A POOLE school has clocked up the worst GCSE results in the country.
Just three per cent of pupils leaving St Aldhelm’s Academy last summer scored the benchmark five A* - C GCSE grades, including English and maths.
That’s a drop of 11 places in a year for the former Rossmore Community College, taken over by sponsors the Diocese of Salisbury and Bournemouth University in September 2010 in a bid to raise standards.
Today the Borough of Poole has demanded urgent improvements at the school and action from the sponsors. It has also offered to help the school.
Carter Community School in Poole has also fared badly in league tables published today.
It is ranked as the 10th worst in the country with just 21 per cent reaching the benchmark standard.
St Aldhelm’s Academy principal Cheryl Heron told the Daily Echo she was “extremely disappointed” with the results, but said eight months simply wasn’t long enough for the 16-year-olds to fully benefit from academy-rule.
Pledging that close monitoring would ensure performance is ‘significantly higher’ this year, Ms Heron said: “Going back to when I first came here, I did say it would not be easy, that it would be difficult and we would go down before we went up. Unfortunately that has come true.”
Millions have been pumped into turning the school around, and a £11 million re-build project of its Herbert Avenue campus begins in August.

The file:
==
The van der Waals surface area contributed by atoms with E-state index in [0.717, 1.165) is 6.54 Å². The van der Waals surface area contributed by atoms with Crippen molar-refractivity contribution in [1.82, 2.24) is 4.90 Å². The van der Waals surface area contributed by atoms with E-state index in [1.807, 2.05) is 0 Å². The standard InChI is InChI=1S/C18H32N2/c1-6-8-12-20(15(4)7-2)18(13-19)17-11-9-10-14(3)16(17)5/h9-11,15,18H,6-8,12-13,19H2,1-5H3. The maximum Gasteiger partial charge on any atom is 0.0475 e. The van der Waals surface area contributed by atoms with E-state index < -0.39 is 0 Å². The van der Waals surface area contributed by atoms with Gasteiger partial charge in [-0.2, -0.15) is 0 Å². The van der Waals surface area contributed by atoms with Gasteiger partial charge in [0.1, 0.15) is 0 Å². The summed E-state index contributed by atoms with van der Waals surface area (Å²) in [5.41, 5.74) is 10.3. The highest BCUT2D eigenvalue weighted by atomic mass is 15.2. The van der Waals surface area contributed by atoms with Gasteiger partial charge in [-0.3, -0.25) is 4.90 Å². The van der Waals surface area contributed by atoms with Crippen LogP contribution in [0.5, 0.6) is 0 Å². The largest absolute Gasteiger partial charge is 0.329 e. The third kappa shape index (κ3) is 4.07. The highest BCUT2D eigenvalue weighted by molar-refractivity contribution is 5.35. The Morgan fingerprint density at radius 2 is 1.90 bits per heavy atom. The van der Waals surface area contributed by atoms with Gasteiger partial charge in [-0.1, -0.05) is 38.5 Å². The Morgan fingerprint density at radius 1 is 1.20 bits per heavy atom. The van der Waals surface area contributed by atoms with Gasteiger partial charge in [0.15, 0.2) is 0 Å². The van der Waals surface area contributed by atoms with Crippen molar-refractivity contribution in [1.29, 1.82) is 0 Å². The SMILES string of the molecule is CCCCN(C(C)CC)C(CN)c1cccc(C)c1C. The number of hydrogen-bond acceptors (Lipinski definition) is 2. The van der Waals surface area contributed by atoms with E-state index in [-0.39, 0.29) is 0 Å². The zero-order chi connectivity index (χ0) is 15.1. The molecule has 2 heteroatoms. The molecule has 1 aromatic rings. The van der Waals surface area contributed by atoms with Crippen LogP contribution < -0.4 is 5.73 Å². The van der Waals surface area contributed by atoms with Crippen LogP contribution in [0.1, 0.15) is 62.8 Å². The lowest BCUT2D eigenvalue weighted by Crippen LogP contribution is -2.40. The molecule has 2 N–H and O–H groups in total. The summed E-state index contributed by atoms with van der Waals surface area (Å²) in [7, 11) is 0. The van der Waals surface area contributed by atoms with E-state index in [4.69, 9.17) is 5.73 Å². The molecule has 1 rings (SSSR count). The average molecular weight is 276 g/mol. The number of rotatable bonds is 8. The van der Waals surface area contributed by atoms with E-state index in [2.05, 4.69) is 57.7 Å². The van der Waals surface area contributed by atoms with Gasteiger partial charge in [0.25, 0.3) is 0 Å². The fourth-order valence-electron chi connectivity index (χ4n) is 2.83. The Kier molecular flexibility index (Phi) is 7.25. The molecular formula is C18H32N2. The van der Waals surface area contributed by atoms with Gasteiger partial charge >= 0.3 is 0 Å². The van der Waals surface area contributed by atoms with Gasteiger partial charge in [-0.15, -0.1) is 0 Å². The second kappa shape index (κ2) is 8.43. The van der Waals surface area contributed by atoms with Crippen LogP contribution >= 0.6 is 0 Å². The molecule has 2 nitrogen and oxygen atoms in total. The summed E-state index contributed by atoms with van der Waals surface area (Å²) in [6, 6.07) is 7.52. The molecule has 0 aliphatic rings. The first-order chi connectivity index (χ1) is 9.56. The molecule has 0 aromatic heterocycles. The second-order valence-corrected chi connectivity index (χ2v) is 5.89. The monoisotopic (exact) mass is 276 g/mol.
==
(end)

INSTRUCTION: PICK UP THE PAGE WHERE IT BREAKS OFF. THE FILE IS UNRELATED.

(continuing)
The focus is now on giving each of St Aldhelm’s Acad-emy’s 465 students a ‘personalised learning programme.’ Attendance has risen four per cent to 93 per cent this year and now there are no permanent exclusions. Ms Heron hoped to encourage more pupils to attend the Academy, which is currently only half full.
“We’ve got to convince those coming here with an outdated view of what it’s like,” she said.
“The 465 young people that we’re working with do not want to be tarred by that image. We are not perfect, but we are working on it.”
Chairman of governors Anne Fernandez and Chris Shepperd, Director of Education at Salisbury Diocese, St Aldhelm’s lead sponsor, say they fully supported Ms Heron.
Mr Shepperd said: “The five A* – C barrier in a school like this is never going to be easy for every child to clear.”
Rob Davies, headteacher at Carter Community School, said: “Despite these figures, Carter is continuing to improve and many of our results show how much our students are achieving.”
“In 2011, 63 per cent of our year 11 students gained five GCSEs grades A*-C and this means that more Carter students than ever are able to continue with post-16 studies.
“Every student leaves Carter with a qualification, in line with the inclusive nature of the school.”
“The best eight results that students achieved were also a school record, reaching 319 points for this year group. “This is a significant improvement on previous years,” he added.
Vocational studies for pupils
FORTY of St Aldhelm’s Academy’s more disaffected and challenged learners now spend four days a week on vocational studies.
Four satellite learning sites have been set up, including stables in Studland, Cedar Organic Farm and allotments at Kingston Lacy, near Wimborne.
Os Filmalter, learning zone director for vocational studies, says it’s about reaching out to teenagers with basic numeracy and literacy issues and a “history of disaffection” dating back years.
Every pupil on last year’s programme got a Level One maths certificate, he said.